RECYCLING INK CARTRIDGES
We all want to be environmentally responsible. At the office, you probably already have a paper recycling process in place. Perhaps you also already recycle your ink & toner cartridges.
Recycling empty cartridges has numerous benefits. It reduces soil and water contamination and air emissions. Spent cartridges contain residual chemicals which, if simply tossed in the garbage and trucked to a landfill, can leech into the soil, water system and eventually get into our drinking water. Some of the most worrying toxic element chemicals include arsenic, barium, cadmium, chromium, dioxins, lead, mercury and nickel.
In some cases, landfills might choose to incinerate empty cartridges, which of course increases air pollution and greenhouse gas emissions.
And speaking of landfills – the fewer items that end up there, the better. The plastics typically used in printer cartridges are made of a polymer that has a very slow decomposition rate which ranges between 500 and 1000 years. That cartridge that you toss in the trash today, might still be around when your great, great, great, great, great, great, grandkids are entering the workforce.
Recycling, of course, can mean two different things. It can mean that the spent cartridges are deconstructed and used for other purposes. It can also mean that the cartridges might be kept largely intact and used for the same purpose, also known as remanufacturing.
The remanufacturing process is about much more than just refilling a cartridge. When recycling cartridges through a certified recycling program, cartridges are sent back to an equipment manufacturer for their remanufacturing or component recovery programs. The used cartridges are then taken apart, inspected, cleaned, and then repaired with new parts if needed. It’s only then that they are refilled with high-quality ink or toner.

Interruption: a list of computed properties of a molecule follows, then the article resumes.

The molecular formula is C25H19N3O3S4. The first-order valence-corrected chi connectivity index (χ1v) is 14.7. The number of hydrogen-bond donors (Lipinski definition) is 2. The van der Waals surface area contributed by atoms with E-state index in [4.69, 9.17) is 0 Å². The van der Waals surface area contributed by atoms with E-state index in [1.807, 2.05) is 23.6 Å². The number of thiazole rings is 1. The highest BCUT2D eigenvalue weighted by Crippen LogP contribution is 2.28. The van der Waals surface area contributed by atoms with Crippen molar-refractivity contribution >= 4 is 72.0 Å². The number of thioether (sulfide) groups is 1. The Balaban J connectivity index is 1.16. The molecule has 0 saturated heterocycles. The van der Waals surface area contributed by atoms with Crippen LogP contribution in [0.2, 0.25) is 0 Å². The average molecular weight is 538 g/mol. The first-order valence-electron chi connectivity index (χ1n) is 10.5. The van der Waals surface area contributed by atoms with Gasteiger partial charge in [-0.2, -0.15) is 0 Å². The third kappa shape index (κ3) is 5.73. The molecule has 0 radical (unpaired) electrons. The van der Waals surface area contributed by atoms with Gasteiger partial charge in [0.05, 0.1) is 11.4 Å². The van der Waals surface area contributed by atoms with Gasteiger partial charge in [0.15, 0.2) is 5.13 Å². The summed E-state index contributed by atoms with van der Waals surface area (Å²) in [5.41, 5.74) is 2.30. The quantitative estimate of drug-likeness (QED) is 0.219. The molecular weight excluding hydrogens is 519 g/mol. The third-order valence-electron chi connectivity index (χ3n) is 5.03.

Utilizing remanufactured cartridges dramatically reduces the amount of fuel and resources needed ink cartridge manufacturing and transportation. 97% of printer cartridge materials can be recycled or reused. Recycled toner and ink cartridges can be refilled, refurbished or remanufactured, which requires 80% less energy than making new plastic. The average laser printer cartridge can be remanufactured up to 4 times.
When cartridges are recycled for other purposes, their individual parts – which are essentially raw materials – have a variety of purposes.
Toner is a very fine, plastic powder used in photocopy machines and laser printers. During the recycling process, if there is enough of it remaining in the spent cartridge, it be removed or separated from the cartridge and other components. In some cases, once it is separated it may be reclaimed and used as an additive to asphalt roads and other bituminous products.
Steel, stainless steel, and other ferrous (iron-based) metals are separated from the cartridge and each other by magnets. Aluminum and other non-magnetic metals are separated by eddy current separator technologies. These metals then enter the same recycling chain as all other recycled metals.
A variety of different plastics, including polyolefins and engineering grade styrenics. As with metals, these plastics are then recycled in the same way that other items are recycled and used to make everything from pen caps to water bottles.
Both the recycled metals and plastics may end up back in the hands of the original equipment manufacturers for use in producing new cartridges.
Lastly, here are some interesting facts about cartridge recycling:
Just a few years ago, printer ink was priced higher per milliliter than the world’s finest champagne, gasoline and most luxury fragrances.
American Consumer Institute Center for Citizen Research, “Inkjet Prices, Printing Costs and Consumer Welfare”, February 2009
Each discarded cartridge could add up to approximately 2.5 pounds of metal and plastic waste to our landfills.
International Imaging Technology Council, October 2008
The plastic in each new OEM cartridge can take up to 3.5 quarts of oil to produce.
The CO2 emissions created by manufacturing a new OEM cartridge were almost 2.5 times the emissions produced by remanufactured a cartridge.
From a 2008 independent study performed by Best Foot Forward and commissioned by Centre for Remanufacturing and Reuse.